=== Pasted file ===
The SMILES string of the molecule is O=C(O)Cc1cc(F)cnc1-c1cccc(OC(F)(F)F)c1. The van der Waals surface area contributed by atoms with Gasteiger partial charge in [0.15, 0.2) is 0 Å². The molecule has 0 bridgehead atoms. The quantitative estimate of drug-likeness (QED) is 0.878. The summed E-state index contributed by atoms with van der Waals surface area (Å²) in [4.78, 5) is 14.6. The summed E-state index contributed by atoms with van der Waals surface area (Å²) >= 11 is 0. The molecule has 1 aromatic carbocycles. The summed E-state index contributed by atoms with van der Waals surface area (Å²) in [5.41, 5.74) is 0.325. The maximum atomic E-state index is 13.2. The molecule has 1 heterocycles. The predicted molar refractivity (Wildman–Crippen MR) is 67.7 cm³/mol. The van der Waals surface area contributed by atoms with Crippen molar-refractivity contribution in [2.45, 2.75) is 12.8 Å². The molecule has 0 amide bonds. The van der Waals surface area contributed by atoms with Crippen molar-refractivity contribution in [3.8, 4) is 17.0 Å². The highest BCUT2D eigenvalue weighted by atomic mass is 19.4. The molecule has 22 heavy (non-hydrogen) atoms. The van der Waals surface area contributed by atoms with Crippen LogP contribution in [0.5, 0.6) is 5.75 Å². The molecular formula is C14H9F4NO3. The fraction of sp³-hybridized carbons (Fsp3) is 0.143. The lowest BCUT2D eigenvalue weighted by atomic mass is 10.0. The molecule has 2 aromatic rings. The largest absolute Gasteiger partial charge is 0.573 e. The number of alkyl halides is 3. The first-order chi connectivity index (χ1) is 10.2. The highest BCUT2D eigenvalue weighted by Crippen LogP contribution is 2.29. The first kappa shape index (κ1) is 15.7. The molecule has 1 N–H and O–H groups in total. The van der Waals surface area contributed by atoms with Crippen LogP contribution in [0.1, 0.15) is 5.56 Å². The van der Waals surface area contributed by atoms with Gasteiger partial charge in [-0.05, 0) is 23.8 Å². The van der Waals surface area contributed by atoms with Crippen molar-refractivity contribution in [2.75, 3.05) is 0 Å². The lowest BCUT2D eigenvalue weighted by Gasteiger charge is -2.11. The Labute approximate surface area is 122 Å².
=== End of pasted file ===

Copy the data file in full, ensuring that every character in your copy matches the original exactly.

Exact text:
The SMILES string of the molecule is O=C(O)Cc1cc(F)cnc1-c1cccc(OC(F)(F)F)c1. The van der Waals surface area contributed by atoms with Gasteiger partial charge in [0.15, 0.2) is 0 Å². The molecule has 0 bridgehead atoms. The quantitative estimate of drug-likeness (QED) is 0.878. The summed E-state index contributed by atoms with van der Waals surface area (Å²) in [4.78, 5) is 14.6. The summed E-state index contributed by atoms with van der Waals surface area (Å²) >= 11 is 0. The molecule has 1 aromatic carbocycles. The summed E-state index contributed by atoms with van der Waals surface area (Å²) in [5.41, 5.74) is 0.325. The maximum atomic E-state index is 13.2. The molecule has 1 heterocycles. The predicted molar refractivity (Wildman–Crippen MR) is 67.7 cm³/mol. The van der Waals surface area contributed by atoms with Crippen molar-refractivity contribution in [2.45, 2.75) is 12.8 Å². The molecule has 0 amide bonds. The van der Waals surface area contributed by atoms with Crippen molar-refractivity contribution in [3.8, 4) is 17.0 Å². The highest BCUT2D eigenvalue weighted by atomic mass is 19.4. The molecule has 22 heavy (non-hydrogen) atoms. The van der Waals surface area contributed by atoms with Crippen LogP contribution in [0.5, 0.6) is 5.75 Å². The molecular formula is C14H9F4NO3. The fraction of sp³-hybridized carbons (Fsp3) is 0.143. The lowest BCUT2D eigenvalue weighted by atomic mass is 10.0. The molecule has 2 aromatic rings. The largest absolute Gasteiger partial charge is 0.573 e. The number of alkyl halides is 3. The first-order chi connectivity index (χ1) is 10.2. The highest BCUT2D eigenvalue weighted by Crippen LogP contribution is 2.29. The first kappa shape index (κ1) is 15.7. The molecule has 1 N–H and O–H groups in total. The van der Waals surface area contributed by atoms with Crippen LogP contribution in [0.1, 0.15) is 5.56 Å². The van der Waals surface area contributed by atoms with Gasteiger partial charge in [-0.05, 0) is 23.8 Å². The van der Waals surface area contributed by atoms with Crippen molar-refractivity contribution in [2.75, 3.05) is 0 Å². The lowest BCUT2D eigenvalue weighted by Gasteiger charge is -2.11. The Labute approximate surface area is 122 Å².